Opioid Abuse and the Role of Naloxone - Episode 9
Dr Torrington moves on to Patient Case 2, a 49-year-old man found semi-responsive with a suspected opioid overdose.
Matthew A. Torrington, MD: Well, let’s talk about another case. In this case, it’s a 49-year-old man found semi-responsive to commands with suspected opioid overdose. He has a past medical history for high blood pressure, diabetes, obesity, chronic pain, opioid use following [a] previous motor vehicle accident. He’s a truck driver. He smokes a pack of cigarettes a day. He was recently divorced. He has previous recreational drug use in high school. He has no local family besides his ex-wife. He lost his job due to the COVID-19 pandemic. In his physical exam, he’s hypertensive, he’s unresponsive to sternal rub. On clinical workup, he’s got pinpoint pupils, he’s pale. He has clammy skin. His blood pressure is 60 over 40. His heart rate is 28. For treatment he’s given supportive breathing confirming his airway is clear. He gets 8 mg of Naloxone intranasally. He’s monitored for times of opioid withdrawal and/or non-Naloxone resistance. Repeat Naloxone dose if needed for symptom return, educate patient on risk associated with chronic opioid therapy and prescribe emergency use of antagonist as a safety measure if the opioid use continues.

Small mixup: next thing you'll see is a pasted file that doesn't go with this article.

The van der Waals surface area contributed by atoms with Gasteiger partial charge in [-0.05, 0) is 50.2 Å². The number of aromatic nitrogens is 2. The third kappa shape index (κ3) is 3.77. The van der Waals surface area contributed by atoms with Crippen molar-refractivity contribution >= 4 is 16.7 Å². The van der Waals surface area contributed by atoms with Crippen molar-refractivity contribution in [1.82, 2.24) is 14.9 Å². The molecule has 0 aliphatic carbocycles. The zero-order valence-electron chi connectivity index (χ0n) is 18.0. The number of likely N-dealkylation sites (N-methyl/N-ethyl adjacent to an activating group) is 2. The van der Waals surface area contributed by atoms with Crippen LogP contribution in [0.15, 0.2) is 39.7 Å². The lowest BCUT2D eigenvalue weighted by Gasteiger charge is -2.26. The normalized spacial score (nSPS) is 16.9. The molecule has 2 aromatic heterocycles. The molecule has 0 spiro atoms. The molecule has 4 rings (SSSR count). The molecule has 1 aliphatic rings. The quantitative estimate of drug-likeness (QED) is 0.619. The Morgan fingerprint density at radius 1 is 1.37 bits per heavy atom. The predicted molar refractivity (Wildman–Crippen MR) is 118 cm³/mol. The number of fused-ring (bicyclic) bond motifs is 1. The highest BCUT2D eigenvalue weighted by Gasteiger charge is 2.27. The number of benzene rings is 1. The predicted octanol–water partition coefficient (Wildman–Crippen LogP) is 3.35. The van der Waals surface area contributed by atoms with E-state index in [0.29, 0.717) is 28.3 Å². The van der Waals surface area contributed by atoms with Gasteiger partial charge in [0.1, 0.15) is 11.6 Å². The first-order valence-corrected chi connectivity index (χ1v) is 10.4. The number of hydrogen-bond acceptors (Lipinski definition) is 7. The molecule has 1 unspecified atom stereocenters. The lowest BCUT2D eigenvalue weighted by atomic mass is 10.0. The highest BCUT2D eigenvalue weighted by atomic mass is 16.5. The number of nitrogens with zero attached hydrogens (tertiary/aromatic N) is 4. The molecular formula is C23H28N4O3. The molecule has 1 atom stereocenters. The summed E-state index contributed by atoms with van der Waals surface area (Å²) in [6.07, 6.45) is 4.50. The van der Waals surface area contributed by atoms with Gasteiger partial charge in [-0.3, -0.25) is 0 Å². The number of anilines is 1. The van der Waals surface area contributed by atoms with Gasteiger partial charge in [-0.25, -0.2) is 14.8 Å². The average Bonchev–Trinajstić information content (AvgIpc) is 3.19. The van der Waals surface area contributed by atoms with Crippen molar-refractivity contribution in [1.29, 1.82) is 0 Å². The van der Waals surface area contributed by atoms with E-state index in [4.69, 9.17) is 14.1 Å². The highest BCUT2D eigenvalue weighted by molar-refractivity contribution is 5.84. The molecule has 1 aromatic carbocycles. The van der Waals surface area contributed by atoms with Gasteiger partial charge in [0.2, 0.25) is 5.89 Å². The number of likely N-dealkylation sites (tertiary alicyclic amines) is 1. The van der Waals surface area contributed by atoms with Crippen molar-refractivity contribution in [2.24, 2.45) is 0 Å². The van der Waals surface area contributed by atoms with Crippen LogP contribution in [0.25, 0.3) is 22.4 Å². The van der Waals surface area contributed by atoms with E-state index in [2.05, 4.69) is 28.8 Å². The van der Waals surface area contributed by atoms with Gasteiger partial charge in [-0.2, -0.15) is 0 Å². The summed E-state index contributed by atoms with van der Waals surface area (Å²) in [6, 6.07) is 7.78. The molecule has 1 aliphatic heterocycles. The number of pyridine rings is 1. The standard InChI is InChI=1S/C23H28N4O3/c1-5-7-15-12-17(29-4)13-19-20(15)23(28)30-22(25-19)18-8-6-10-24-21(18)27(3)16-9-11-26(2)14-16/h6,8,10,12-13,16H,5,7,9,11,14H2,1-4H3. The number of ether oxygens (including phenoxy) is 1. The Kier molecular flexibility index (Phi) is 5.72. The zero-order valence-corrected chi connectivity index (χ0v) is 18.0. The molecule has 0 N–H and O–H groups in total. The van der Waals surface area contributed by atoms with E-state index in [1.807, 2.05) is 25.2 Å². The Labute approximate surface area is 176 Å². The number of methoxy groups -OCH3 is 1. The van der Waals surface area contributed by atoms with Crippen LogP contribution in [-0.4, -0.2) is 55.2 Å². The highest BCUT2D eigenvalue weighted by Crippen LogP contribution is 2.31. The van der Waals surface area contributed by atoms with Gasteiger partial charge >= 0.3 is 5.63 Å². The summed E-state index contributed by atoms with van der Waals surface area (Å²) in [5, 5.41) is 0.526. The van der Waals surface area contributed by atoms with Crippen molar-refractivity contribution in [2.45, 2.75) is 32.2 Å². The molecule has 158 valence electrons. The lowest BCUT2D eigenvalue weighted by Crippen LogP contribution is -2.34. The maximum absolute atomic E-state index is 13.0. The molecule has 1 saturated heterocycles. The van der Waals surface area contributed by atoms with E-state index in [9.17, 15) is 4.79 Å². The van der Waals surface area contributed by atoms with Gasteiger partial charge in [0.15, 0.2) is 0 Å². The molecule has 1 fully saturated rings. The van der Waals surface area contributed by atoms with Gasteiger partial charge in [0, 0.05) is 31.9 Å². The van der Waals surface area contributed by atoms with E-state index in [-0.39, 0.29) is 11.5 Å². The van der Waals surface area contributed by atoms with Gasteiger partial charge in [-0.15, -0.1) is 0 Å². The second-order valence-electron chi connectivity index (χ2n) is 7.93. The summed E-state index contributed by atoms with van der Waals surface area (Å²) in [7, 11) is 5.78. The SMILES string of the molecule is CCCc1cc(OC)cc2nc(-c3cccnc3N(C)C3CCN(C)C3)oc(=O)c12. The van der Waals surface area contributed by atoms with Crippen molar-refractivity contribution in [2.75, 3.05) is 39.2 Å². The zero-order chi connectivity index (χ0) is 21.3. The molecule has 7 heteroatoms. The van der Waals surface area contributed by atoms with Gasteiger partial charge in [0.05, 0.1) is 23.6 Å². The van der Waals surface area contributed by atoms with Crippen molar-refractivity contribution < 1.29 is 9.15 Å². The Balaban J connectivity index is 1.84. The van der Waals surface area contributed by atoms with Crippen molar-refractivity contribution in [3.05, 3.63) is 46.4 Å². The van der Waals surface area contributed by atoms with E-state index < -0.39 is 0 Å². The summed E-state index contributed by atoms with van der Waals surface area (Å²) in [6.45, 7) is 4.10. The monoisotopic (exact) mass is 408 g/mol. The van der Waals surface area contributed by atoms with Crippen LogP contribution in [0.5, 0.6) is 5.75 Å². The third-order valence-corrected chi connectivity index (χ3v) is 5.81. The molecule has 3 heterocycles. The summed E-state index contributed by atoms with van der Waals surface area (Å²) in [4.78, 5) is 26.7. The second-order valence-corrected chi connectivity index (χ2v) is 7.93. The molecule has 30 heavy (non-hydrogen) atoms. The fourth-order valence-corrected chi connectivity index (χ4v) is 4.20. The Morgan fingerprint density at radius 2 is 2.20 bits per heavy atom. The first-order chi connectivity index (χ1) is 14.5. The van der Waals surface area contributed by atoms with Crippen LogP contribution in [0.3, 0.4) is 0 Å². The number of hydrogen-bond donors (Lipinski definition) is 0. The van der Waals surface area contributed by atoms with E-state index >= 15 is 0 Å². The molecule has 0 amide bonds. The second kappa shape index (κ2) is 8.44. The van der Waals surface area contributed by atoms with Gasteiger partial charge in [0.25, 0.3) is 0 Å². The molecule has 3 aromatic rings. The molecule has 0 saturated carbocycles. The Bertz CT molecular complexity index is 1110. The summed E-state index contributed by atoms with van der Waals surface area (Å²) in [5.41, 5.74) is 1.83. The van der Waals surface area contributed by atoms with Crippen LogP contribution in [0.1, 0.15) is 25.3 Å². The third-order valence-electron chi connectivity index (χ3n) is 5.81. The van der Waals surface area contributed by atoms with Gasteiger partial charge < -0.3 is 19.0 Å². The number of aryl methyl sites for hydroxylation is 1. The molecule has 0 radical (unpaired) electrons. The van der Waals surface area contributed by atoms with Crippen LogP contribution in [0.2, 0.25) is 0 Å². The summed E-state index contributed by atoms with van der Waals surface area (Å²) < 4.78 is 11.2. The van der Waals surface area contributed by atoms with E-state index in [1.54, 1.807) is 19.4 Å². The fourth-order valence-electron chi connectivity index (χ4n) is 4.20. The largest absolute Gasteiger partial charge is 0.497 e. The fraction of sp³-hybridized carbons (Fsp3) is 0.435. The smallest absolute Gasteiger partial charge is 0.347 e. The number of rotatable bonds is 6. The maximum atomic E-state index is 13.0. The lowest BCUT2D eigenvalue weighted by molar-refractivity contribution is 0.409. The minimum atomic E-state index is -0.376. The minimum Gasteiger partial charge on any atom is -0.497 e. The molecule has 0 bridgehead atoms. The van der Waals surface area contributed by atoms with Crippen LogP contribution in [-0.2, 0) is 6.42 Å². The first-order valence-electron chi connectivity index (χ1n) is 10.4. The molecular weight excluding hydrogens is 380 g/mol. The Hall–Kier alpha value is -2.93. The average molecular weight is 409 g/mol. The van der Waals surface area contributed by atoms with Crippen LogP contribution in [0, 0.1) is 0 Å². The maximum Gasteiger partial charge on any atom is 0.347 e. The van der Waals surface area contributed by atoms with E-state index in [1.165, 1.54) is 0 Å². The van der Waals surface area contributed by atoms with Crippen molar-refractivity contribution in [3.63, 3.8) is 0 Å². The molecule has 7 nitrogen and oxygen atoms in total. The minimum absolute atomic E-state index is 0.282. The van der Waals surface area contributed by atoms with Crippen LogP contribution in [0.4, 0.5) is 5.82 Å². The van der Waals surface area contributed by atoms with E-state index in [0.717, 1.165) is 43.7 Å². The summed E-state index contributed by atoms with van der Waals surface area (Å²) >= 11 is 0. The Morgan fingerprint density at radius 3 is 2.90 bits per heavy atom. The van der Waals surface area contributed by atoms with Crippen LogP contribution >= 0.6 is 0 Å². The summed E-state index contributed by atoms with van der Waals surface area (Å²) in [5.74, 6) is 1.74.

This transcript has been edited for clarity.